The Sac and Fox Nation have been located in Michigan, Wisconsin, Illinois, Iowa, Missouri, Kansas, and Nebraska.

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Sac Fox of Oklahoma Flag
See above for commentary.

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Apache Tribe of San Carlos, Arizona Flag
www.itcaonline.com/Tribes/sancarl.htm
The San Carlos Apache Indian Reservation spans Gila, Graham, and Pinal Counties in southeastern Arizona, roaming over a landscape that ranges from alpine meadows to desert. Encompassing 1,834,781 acres, the San Carlos Apache Reservation was established by executive order on November 9, 1871.

Over one-third of the communitys land is forested (175,000 acres) or wooded (665,000) acres). Forest lands, with their jumbled topography, create a naturally superior habitat for many wildlife species causing elk, mule deer, turkeys, black bear and mountain lion to be at home on this reservation. A portion of the reservation is contiguous with the largest stand of ponderosa pines in the world.

The Apaches are descendent of the Athabascan family who migrated to the Southwest in the 10th century. Over time, many bands of Apache were relocated to the reservation from their traditional homelands, which once extended through Arizona and New Mexico.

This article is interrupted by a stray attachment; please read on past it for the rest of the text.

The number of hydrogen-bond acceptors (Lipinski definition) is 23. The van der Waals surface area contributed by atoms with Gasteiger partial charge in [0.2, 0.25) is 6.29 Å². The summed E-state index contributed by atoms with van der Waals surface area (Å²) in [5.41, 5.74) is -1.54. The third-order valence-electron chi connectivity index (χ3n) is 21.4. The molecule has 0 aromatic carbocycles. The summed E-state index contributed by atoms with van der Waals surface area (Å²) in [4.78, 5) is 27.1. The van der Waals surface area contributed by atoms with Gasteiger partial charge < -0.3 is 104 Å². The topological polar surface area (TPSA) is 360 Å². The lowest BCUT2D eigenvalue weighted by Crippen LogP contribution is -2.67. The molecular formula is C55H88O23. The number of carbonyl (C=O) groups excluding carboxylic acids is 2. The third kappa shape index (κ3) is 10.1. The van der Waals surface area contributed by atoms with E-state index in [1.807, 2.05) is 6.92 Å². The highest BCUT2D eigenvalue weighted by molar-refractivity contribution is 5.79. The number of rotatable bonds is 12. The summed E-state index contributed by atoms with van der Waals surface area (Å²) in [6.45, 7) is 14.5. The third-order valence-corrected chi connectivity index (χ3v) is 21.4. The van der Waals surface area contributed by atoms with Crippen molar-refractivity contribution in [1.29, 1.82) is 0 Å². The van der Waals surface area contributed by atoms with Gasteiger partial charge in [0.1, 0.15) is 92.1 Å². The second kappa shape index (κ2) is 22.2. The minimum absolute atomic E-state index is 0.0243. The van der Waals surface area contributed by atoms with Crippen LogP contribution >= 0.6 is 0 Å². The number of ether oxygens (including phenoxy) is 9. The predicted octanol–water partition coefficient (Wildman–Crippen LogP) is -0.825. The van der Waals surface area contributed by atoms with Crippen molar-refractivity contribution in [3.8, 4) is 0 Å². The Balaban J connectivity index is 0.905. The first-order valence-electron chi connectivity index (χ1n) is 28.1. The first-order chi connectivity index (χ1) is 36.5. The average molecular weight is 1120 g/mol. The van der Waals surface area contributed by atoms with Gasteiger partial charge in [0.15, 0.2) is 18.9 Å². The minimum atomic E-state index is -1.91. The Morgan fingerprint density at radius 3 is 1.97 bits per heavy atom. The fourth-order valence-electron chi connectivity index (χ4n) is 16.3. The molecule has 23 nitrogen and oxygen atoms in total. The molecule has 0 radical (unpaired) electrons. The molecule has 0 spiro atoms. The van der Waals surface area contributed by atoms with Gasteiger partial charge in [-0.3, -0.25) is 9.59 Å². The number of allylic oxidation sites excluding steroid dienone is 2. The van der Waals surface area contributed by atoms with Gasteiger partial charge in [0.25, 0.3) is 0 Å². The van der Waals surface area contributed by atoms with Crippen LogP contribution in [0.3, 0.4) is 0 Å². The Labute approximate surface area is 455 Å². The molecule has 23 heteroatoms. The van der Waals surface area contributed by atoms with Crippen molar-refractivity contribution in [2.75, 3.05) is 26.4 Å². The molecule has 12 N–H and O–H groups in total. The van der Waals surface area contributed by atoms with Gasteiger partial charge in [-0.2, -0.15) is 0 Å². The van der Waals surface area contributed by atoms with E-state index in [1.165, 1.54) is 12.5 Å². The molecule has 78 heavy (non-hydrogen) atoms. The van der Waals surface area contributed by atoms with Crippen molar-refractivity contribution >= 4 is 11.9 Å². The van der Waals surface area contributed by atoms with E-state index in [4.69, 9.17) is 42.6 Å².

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Santa Clara Tewa Pueblo Flag
For millennia the people of Santa Clara have known the Jemez Mountains as home. Its people have lived in the region for thousands of years. Prior to settling in the current village, the ancestors of Santa Clara occupied Puje and several other villages which formed an intricate system of cliff houses and mesa-top villages along several volcanic tuff mesas located on the Pajarito Plateau, nine miles west of the current Pueblo. The Pajarito Plateau is a landform that fans out from the Jemez Mountains to make up its eastern foothills.